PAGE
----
- The Adventures of Boots: The Giant Snowball (Revised, Republished, Second Edition)
- The Adventures of Boots: The Christmas Surprise
- A Porpoise For Cara
- S.T.O.P. Bullying
- My Daddy is a Star
- A Legend Among Us
- Chilly Willy the Hoodie Wearing Bully
- My media page
- Interview with Judy Nickles
- Interview with Amberly Kristen Clowe (Krissy Clowe...
- Introducing Author Jennifer Young
- Guest blogging on Deanie Humphrys Dunne's site tod...
- Tips for Independent Authors
- Tips for authors
- Interesting Articles
- PETIT JEAN STATE PARK ~ ARKANSAS
- More pictures from Petit Jean State Park
Saturday, May 28, 2016
Tuesday, April 5, 2016
Wednesday, March 16, 2016
Saturday, March 12, 2016
Friday, March 11, 2016
New Librarian Of Congress Must Promote Our Cultural Heritage
President Barack Obama may have a hard time appointing a nominee to the United States Supreme Court to replace the recently deceased Justice Antonin Scalia, but he just nominated someone to replace another Reagan appointee -- for Librarian of Congress.
James Billington retired in January after serving nearly 30 years as the Librarian of Congress. President Obama just nominated Dr. Carla Hayden, an African American woman to replace interim director David Mao. She could become the 14th Librarian of Congress – and the first professional librarian to serve on a full-time basis since Lawrence Q. Mumford retired over 60 years ago.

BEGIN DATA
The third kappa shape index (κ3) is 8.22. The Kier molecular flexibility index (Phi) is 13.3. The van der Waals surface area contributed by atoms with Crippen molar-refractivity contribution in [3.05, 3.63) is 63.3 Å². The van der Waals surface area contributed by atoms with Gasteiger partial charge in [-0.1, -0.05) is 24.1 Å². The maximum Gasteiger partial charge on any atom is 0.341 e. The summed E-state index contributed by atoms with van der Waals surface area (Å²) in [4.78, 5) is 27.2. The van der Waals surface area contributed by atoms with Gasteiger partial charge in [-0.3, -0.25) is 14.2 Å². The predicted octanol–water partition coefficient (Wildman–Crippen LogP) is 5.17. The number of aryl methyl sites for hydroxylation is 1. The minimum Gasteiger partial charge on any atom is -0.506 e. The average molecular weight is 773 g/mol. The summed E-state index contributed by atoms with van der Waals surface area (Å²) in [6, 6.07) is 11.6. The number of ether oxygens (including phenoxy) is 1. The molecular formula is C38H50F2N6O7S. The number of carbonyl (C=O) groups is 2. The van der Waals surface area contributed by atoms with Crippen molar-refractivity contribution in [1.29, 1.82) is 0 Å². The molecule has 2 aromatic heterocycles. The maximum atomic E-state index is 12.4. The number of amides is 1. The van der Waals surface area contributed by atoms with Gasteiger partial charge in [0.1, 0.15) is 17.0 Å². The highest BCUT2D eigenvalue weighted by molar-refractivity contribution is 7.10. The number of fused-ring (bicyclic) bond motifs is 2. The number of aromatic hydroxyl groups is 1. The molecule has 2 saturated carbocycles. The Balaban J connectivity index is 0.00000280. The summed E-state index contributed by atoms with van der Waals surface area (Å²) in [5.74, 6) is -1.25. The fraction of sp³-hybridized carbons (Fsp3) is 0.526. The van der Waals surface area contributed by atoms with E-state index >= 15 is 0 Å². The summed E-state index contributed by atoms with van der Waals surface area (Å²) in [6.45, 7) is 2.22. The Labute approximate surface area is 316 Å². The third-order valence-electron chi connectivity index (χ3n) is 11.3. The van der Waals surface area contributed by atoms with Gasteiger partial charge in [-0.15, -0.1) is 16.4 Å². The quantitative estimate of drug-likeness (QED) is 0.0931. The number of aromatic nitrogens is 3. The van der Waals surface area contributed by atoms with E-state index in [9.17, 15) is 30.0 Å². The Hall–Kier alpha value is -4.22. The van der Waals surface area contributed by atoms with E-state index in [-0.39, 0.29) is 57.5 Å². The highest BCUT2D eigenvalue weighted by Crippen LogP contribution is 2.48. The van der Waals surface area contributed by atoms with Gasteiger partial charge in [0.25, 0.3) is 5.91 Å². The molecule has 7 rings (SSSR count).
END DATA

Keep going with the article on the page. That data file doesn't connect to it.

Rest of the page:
The American Library Association hailed the selection. Hayden served as their president from 2003 to 2004. She can make double history if approved – first woman, first African American to hold the post of Librarian of Congress.
Two decades ago she was the first African American to receive Library Journal’s Librarian of the Year Award.
Though the recently retired Librarian of Congress was criticized for sitting on the sidelines while the digital revolution swept through the book world and society at large, Hayden vows to bring modernization to libraries.
One immediate issue she’ll need to deal with is a proposed bill made by two lawmakers last year to remove the Copyright Office from under the purview of the Library of Congress.
She will also be forced to get things done in a faster time period. She will be the first to hold her position under a term limit. Her 10-year stint won’t compare to the prior 13 librarians that have ruled since 1802 -- each serving an average of 17 years.
Though the library was established by Congress in 1800, it wasn’t until 1802 that President Thomas Jefferson appointed the first Librarian of Congress. It wasn’t until 1897 that Congress was given the power to review and approve of the nomination.
The interim head earns $184,000 annually. There are no official rules as to who qualifies to be the head librarian. The position has been held by politicians, authors, lawyers, businessmen, poets, historians, and librarians.
The duties of the Librarian of Congress are numerous and significant. He or she doesn’t just oversee the collection of books, but also the collection, cataloguing and preserving of films, recorded sounds, images, and other pop-culture items. It has a huge repository of newspapers and magazines as well.
The Librarian is charged with running the world’s largest library, managing a staff of thousands. He or she oversees the Copyright Office, appoints the U.S. Poet Laureate, and determines three-year exemptions form the Digital Copyright Millennium Act.